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Hosting a Thanksgiving dinner for friends and family can be an overwhelming task. When you are providing a meal for a group of people, it is tempting to opt for things like pre-cut fruits and veggies, snack portions of cheese, store-bought pie and other modern conveniences to make it easier to get through the day. However, using these items can come at a price. When you buy things that are packaged in single-use plastic, it wreaks havoc on the environment. This year, instead of just focusing on eating all of the delicious food during the celebration, focus on the preparation, and commit to a zero-waste Thanksgiving. Here is how to do it. Choose recipes and menu items wisely A zero-waste Thanksgiving always starts with your grocery list, so when you are planning your Thanksgiving dinner, go through your recipes and choose menu items that will use up whole veggies and full containers of things like broth, cream or soup. For example, if you have a recipe that uses half of an onion, find another recipe that will use the other half. If you are using recipes that have special ingredients that you don’t use often, like buttermilk or fresh herbs, have a plan to use up all of these ingredients. If you aren’t going to use them entirely for Thanksgiving, do some research on how to store the items for the long-term, like freezing, or find some post-holiday recipes where you can use the remainder of the ingredients instead of throwing them away. Shop local Opting for the local farmer’s market to purchase your ingredients instead of a supermarket will get you off to a good start for a zero-waste Thanksgiving. Food at farmer’s markets is often unpackaged, and it is usually organic , meaning you can steer clear of harmful pesticide residue. If you do not have access to a local farmer’s market, choose a grocery store that sells unpackaged produce. Avoid buying anything that is already prepared. Whether you visit the market or the grocery, don’t forget your reusable produce and shopping bags to keep every step of your Thanksgiving feast free from waste. Cook from scratch When you are deciding on a menu, make sure to plan ahead to cook everything from scratch. If you have a small kitchen or don’t feel like you are going to have the time to cook everything on the menu, don’t be afraid to ask your friends and family members to each bring a dish. If you do this, get specific about what each person will bring, so you don’t end up with several green bean casseroles. Related: Make your own tasty vegetarian turkey for Thanksgiving with this recipe If you don’t have the patience or time to plan out everything ahead of time, chances are you will end up with leftovers or unused items. If this is the case, throw some cooked turkey, veggies and herbs into some extra broth or stock and freeze the mixture to use later. You can also keep your scraps while you are cooking, and use those trimmings, bones and peelings for homemade stock. Encourage smaller portions It is very easy to load up your plate during Thanksgiving dinner and have food leftover, because you can’t eat it all in one sitting. To stop food from going into the trash, set out smaller plates and serving spoons to encourage smaller portions. You could also supply storage containers (or, better yet, ask guests to bring their own!) that your guests can use to package their leftovers and take home. Be sure to use real plates, utensils, glasses and cookware, and if possible, use cloth napkins. This will greatly reduce your Thanksgiving waste and keep your garbage can from overflowing. Make your own decorations Instead of purchasing Thanksgiving decorations from a store, get crafty and make your own centerpieces and decorations. You can reuse your Halloween pumpkins and other gourds for a beautiful centerpiece, or buy new ones to use as flower vases or candle holders. You can also use tiny pumpkins in place settings. You can cook or compost the pumpkins after the holiday. Be a gracious guest If you are not hosting a Thanksgiving dinner, you can still be a mindful guest. Be prepared with your own reusable containers for leftovers, and avoid bringing dishes in disposable plastic containers or foil. Having a zero-waste Thanksgiving is all about intention. You can’t do everything all of the time, but if you have the mindset to start with one holiday, you can bring those ideas into your everyday life and start to really make a difference. Via Care2 , Mind Body Green and Sustainable America Images via Chinh Le Duc , Ja Ma , Pablo Lancaster Jones , Jess Watters , Priscilla Du Preez and Shutterstock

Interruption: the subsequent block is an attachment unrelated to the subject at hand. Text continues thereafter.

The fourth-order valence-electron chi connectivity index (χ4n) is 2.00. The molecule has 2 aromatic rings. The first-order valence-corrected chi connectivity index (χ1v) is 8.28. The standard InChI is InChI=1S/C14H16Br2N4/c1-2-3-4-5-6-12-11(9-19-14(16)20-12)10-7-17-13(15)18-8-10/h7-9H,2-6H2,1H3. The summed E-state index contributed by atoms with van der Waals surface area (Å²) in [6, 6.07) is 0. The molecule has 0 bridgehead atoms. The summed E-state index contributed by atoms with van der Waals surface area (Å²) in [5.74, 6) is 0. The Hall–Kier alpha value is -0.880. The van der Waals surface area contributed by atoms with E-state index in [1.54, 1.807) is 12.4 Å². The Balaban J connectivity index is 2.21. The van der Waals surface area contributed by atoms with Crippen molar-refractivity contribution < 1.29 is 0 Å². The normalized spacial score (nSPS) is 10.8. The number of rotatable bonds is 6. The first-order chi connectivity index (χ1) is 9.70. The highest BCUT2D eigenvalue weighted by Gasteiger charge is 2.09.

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How to host a zero-waste Thanksgiving dinner

Glowing Maggies Center by Steven Holl Architects opens in London

December 28, 2017 by